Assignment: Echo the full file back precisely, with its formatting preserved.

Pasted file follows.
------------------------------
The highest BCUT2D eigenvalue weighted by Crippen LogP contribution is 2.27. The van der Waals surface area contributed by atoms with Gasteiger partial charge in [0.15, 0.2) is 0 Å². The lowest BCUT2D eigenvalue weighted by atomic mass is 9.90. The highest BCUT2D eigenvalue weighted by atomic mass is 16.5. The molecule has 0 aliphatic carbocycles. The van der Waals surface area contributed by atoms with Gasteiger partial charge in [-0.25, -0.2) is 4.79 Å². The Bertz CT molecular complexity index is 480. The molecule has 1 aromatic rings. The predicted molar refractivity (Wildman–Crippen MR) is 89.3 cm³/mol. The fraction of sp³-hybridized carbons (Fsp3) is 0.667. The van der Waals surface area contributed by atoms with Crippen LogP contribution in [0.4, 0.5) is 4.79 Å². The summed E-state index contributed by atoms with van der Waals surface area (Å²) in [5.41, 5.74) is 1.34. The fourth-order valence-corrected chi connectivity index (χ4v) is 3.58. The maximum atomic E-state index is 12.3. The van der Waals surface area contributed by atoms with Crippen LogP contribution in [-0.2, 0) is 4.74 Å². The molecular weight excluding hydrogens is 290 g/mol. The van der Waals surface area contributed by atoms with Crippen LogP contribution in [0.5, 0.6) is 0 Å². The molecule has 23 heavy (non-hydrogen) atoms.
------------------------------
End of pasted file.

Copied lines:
The highest BCUT2D eigenvalue weighted by Crippen LogP contribution is 2.27. The van der Waals surface area contributed by atoms with Gasteiger partial charge in [0.15, 0.2) is 0 Å². The lowest BCUT2D eigenvalue weighted by atomic mass is 9.90. The highest BCUT2D eigenvalue weighted by atomic mass is 16.5. The molecule has 0 aliphatic carbocycles. The van der Waals surface area contributed by atoms with Gasteiger partial charge in [-0.25, -0.2) is 4.79 Å². The Bertz CT molecular complexity index is 480. The molecule has 1 aromatic rings. The predicted molar refractivity (Wildman–Crippen MR) is 89.3 cm³/mol. The fraction of sp³-hybridized carbons (Fsp3) is 0.667. The van der Waals surface area contributed by atoms with Crippen LogP contribution in [0.4, 0.5) is 4.79 Å². The summed E-state index contributed by atoms with van der Waals surface area (Å²) in [5.41, 5.74) is 1.34. The fourth-order valence-corrected chi connectivity index (χ4v) is 3.58. The maximum atomic E-state index is 12.3. The van der Waals surface area contributed by atoms with Crippen LogP contribution in [-0.2, 0) is 4.74 Å². The molecular weight excluding hydrogens is 290 g/mol. The van der Waals surface area contributed by atoms with Crippen LogP contribution in [0.5, 0.6) is 0 Å². The molecule has 23 heavy (non-hydrogen) atoms.